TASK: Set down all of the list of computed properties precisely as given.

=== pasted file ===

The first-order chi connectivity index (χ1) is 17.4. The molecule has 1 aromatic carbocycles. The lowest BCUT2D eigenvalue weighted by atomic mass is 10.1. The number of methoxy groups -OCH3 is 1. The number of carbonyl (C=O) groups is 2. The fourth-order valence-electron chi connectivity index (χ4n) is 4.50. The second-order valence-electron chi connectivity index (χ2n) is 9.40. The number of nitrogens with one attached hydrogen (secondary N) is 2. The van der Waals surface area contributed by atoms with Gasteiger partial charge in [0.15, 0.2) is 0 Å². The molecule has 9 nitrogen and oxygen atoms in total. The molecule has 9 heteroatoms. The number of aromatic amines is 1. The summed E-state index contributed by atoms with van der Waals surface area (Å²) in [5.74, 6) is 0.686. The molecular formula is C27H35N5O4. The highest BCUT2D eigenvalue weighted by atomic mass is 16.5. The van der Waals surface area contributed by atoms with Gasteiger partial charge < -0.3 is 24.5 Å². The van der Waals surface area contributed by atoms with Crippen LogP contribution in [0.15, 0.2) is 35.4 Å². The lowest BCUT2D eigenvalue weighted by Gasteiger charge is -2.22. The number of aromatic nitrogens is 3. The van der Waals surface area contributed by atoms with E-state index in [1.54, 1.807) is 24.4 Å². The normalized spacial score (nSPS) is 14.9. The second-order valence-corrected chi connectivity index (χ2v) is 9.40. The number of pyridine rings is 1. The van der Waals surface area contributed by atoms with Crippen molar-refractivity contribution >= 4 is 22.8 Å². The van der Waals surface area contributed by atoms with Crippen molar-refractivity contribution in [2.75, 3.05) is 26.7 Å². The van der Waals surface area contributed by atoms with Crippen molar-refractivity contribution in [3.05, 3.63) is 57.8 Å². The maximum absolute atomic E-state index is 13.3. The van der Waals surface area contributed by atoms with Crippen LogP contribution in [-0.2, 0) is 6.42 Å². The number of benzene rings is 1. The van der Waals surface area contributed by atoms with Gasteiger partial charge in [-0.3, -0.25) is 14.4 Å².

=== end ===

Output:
The first-order chi connectivity index (χ1) is 17.4. The molecule has 1 aromatic carbocycles. The lowest BCUT2D eigenvalue weighted by atomic mass is 10.1. The number of methoxy groups -OCH3 is 1. The number of carbonyl (C=O) groups is 2. The fourth-order valence-electron chi connectivity index (χ4n) is 4.50. The second-order valence-electron chi connectivity index (χ2n) is 9.40. The number of nitrogens with one attached hydrogen (secondary N) is 2. The van der Waals surface area contributed by atoms with Gasteiger partial charge in [0.15, 0.2) is 0 Å². The molecule has 9 nitrogen and oxygen atoms in total. The molecule has 9 heteroatoms. The number of aromatic amines is 1. The summed E-state index contributed by atoms with van der Waals surface area (Å²) in [5.74, 6) is 0.686. The molecular formula is C27H35N5O4. The highest BCUT2D eigenvalue weighted by atomic mass is 16.5. The van der Waals surface area contributed by atoms with Gasteiger partial charge < -0.3 is 24.5 Å². The van der Waals surface area contributed by atoms with Crippen LogP contribution in [0.15, 0.2) is 35.4 Å². The lowest BCUT2D eigenvalue weighted by Gasteiger charge is -2.22. The number of aromatic nitrogens is 3. The van der Waals surface area contributed by atoms with E-state index in [1.54, 1.807) is 24.4 Å². The normalized spacial score (nSPS) is 14.9. The second-order valence-corrected chi connectivity index (χ2v) is 9.40. The number of pyridine rings is 1. The van der Waals surface area contributed by atoms with Crippen molar-refractivity contribution >= 4 is 22.8 Å². The van der Waals surface area contributed by atoms with Crippen molar-refractivity contribution in [2.75, 3.05) is 26.7 Å². The van der Waals surface area contributed by atoms with Crippen molar-refractivity contribution in [3.05, 3.63) is 57.8 Å². The maximum absolute atomic E-state index is 13.3. The van der Waals surface area contributed by atoms with Crippen LogP contribution in [-0.2, 0) is 6.42 Å². The number of benzene rings is 1. The van der Waals surface area contributed by atoms with Gasteiger partial charge in [-0.3, -0.25) is 14.4 Å².